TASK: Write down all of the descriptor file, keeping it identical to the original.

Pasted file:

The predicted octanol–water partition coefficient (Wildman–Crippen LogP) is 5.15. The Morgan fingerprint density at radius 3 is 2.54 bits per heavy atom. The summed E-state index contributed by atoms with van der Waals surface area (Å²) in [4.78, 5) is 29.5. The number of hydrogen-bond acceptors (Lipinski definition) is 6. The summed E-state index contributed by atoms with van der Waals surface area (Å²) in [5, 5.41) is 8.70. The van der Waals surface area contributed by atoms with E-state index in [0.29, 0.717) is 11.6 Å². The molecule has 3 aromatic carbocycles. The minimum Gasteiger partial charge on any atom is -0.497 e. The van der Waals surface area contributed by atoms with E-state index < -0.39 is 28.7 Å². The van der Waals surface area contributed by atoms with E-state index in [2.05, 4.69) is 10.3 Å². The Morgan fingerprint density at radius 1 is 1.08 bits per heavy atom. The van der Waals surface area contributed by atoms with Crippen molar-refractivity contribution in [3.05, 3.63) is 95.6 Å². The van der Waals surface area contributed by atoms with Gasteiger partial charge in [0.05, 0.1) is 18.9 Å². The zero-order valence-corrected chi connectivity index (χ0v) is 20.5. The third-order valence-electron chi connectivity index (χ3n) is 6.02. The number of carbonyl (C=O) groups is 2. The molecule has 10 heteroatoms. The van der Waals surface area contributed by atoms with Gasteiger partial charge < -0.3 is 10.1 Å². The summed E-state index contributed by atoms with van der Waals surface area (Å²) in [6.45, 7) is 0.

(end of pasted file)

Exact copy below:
The predicted octanol–water partition coefficient (Wildman–Crippen LogP) is 5.15. The Morgan fingerprint density at radius 3 is 2.54 bits per heavy atom. The summed E-state index contributed by atoms with van der Waals surface area (Å²) in [4.78, 5) is 29.5. The number of hydrogen-bond acceptors (Lipinski definition) is 6. The summed E-state index contributed by atoms with van der Waals surface area (Å²) in [5, 5.41) is 8.70. The van der Waals surface area contributed by atoms with E-state index in [0.29, 0.717) is 11.6 Å². The molecule has 3 aromatic carbocycles. The minimum Gasteiger partial charge on any atom is -0.497 e. The van der Waals surface area contributed by atoms with E-state index < -0.39 is 28.7 Å². The van der Waals surface area contributed by atoms with E-state index in [2.05, 4.69) is 10.3 Å². The Morgan fingerprint density at radius 1 is 1.08 bits per heavy atom. The van der Waals surface area contributed by atoms with Crippen molar-refractivity contribution in [3.05, 3.63) is 95.6 Å². The van der Waals surface area contributed by atoms with Gasteiger partial charge in [0.05, 0.1) is 18.9 Å². The zero-order valence-corrected chi connectivity index (χ0v) is 20.5. The third-order valence-electron chi connectivity index (χ3n) is 6.02. The number of carbonyl (C=O) groups is 2. The molecule has 10 heteroatoms. The van der Waals surface area contributed by atoms with Gasteiger partial charge < -0.3 is 10.1 Å². The summed E-state index contributed by atoms with van der Waals surface area (Å²) in [6.45, 7) is 0.